When I was in high school orchestra, we played and performed the first movement of Franz Schubert’s “Unfinished” Symphony. Like other orchestral pieces I played in high school, I remember it (or at least, I remember the 2nd violin part) decently well, many years and two long breaks from the violin later.
Even more than fingerings or bowing, however, I remember our orchestra teacher, Mr. Thomas, telling us that we should work hard on the piece and play it well, “for Schubert.” He told us a story about Schubert: that he wore his glasses to bed so that he could wake up and immediately start writing music again. At the time I was about 13 years old and didn’t know much about that composer, or any composer. I thought Franz was a funny name, and I had the sort of sense of humor that thought that singing “this is the symphony . . . that Schubert wrote but never finished” to the main theme tune was the height of cleverness. I was just getting my first pair of glasses. Like my parents before me, I am nearsighted and spent a lot of time indoors reading books. Composers weren’t really people to me, yet, until that comment.
I’m a long way from high school orchestra now, and it has been challenging to find my place and get my musical footing after moving across the country a year and a half ago. Since arriving in the SF Bay Area, I have played in a number of different orchestras and chamber groups of diverse sizes and skill levels, and I have played both my instruments (violin and viola)–although not at the same time. There has already been a lot of hustle and bustle this holiday season, and we’re only midway through Advent.
In the middle of all this, I got a chance to play another piece for Schubert: the first movement of the Cello Quintet in C major. I started out as a substitute for the regular violist in an SBP-affiliated chamber group that was playing it. I had never heard, or even heard of, this piece before this opportunity. The afternoon before the rehearsal where I was scheduled to sub, I looked through the set of chamber music that I inherited from a gentleman in my orchestra in Massachusetts. The Schubert Cello Quintet parts were there, and they looked to be in great shape. I found a recording on YouTube with Isaac Stern and Pablo Casals. I figured one couldn’t go wrong with those two, and listened to it while I was making dinner.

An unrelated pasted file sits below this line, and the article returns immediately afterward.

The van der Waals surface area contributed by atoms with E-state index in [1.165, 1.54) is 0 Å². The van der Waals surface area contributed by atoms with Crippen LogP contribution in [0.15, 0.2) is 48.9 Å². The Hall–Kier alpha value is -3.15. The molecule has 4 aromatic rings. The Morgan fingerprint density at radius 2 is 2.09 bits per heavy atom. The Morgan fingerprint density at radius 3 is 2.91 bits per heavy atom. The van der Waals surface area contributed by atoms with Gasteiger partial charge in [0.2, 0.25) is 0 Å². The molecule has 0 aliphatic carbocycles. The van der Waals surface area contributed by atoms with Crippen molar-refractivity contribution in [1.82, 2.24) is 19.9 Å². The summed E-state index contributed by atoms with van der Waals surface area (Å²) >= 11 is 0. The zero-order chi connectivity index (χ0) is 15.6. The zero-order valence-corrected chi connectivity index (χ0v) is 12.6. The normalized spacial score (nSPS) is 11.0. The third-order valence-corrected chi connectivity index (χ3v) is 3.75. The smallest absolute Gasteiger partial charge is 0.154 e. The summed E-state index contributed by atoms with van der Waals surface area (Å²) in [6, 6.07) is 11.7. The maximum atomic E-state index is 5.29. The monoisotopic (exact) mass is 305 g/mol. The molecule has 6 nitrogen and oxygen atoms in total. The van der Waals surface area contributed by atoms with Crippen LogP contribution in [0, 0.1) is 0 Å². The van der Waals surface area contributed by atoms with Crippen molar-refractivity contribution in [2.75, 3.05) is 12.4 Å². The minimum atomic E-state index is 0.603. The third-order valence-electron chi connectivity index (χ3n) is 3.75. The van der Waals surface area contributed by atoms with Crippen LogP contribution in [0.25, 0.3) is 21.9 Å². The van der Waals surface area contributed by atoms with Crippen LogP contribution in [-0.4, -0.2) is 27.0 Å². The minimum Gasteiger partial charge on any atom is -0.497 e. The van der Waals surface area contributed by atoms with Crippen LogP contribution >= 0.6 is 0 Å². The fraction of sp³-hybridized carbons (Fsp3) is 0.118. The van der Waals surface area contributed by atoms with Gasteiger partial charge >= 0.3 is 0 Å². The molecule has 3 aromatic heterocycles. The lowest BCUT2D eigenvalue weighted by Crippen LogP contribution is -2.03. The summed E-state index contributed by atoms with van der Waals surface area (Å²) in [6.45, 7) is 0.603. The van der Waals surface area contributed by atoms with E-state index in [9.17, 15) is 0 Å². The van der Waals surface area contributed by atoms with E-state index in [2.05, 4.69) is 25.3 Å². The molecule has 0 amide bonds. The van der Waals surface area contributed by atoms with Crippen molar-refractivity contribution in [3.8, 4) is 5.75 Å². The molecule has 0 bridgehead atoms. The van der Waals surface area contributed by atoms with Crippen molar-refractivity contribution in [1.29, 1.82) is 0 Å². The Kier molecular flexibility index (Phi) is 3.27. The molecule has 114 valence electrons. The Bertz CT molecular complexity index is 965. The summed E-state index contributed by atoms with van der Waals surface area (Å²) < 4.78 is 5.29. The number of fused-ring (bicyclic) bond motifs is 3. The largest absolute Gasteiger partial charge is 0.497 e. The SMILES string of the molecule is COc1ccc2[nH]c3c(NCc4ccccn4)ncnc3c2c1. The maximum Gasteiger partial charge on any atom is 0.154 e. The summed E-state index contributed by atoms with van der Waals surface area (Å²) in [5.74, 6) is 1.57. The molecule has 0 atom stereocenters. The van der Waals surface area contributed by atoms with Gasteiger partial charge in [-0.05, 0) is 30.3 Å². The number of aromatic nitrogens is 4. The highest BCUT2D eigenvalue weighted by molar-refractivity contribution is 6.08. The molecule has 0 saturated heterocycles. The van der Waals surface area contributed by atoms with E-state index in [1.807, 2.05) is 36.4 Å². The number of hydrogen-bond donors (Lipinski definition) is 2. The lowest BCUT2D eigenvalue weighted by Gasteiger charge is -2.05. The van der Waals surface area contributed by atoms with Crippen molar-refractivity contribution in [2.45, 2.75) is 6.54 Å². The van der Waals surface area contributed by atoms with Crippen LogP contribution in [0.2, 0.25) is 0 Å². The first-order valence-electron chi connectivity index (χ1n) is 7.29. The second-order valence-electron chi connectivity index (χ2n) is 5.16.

When I got to the rehearsal, I was outnumbered: two violins (one of them the concertmaster) to the right, two cellos (one of them the principal) to the left. Everyone was very welcoming and friendly, but I still spent that first rehearsal hanging on by my fingernails, glad for my music glasses, and trying not to get lost in the 16th notes or have too many “violin moments” on my viola. I was overwhelmed by how beautiful the melody and countermelody were in this movement, shared between the violins, between the cellos, even between the viola and one or another of the other instruments. This piece was definitely not a violin concerto with accompaniment. It was a privilege to play it. I hoped I would be able to do so again.
After the summer break, I became the regular violist for the group, and in the autumn still came to chamber group rehearsals even when I couldn’t make the full orchestra rehearsal due to a family commitment. I took the 16th notes to my teacher, got a good fingering, and worked them up to tempo with the metronome (quarter note = 120). I joined an informal chamber music reading group and started to feel more like a real violist by improving my alto clef reading. In the long chords, we tried to synchronize our vibrato, something I found pretty challenging, but which had wonderful results for the sound of the group as a whole. We also experimented with different seating arrangements. I had started out next to cello 1 because we played several figures together and needed to hear and see each other, but after listening to a homemade recording, I thought cello 1 needed to move to the outside across from violin 1 (a more common configuration), for balance. And, all five of us worked to make more eye contact throughout the piece–while making sure to not get lost when finally looking back at the music. In the process I discovered that the viola needs to look back and forth between the violins and the cellos a fair bit, no matter which cello I am sitting next to. Even though there is only one of me, my part is an essential bridge between the upper and lower voices.
The Cello Quintet was Schubert’s last chamber work composed before his untimely death, and he did not live to see it published or publicly performed. Wikipedia calls it “Schubert’s finest chamber work as well as one of the greatest compositions in all chamber music.” This is our recording of the first movement:
Read more about my musical adventures on my violinist.com blog.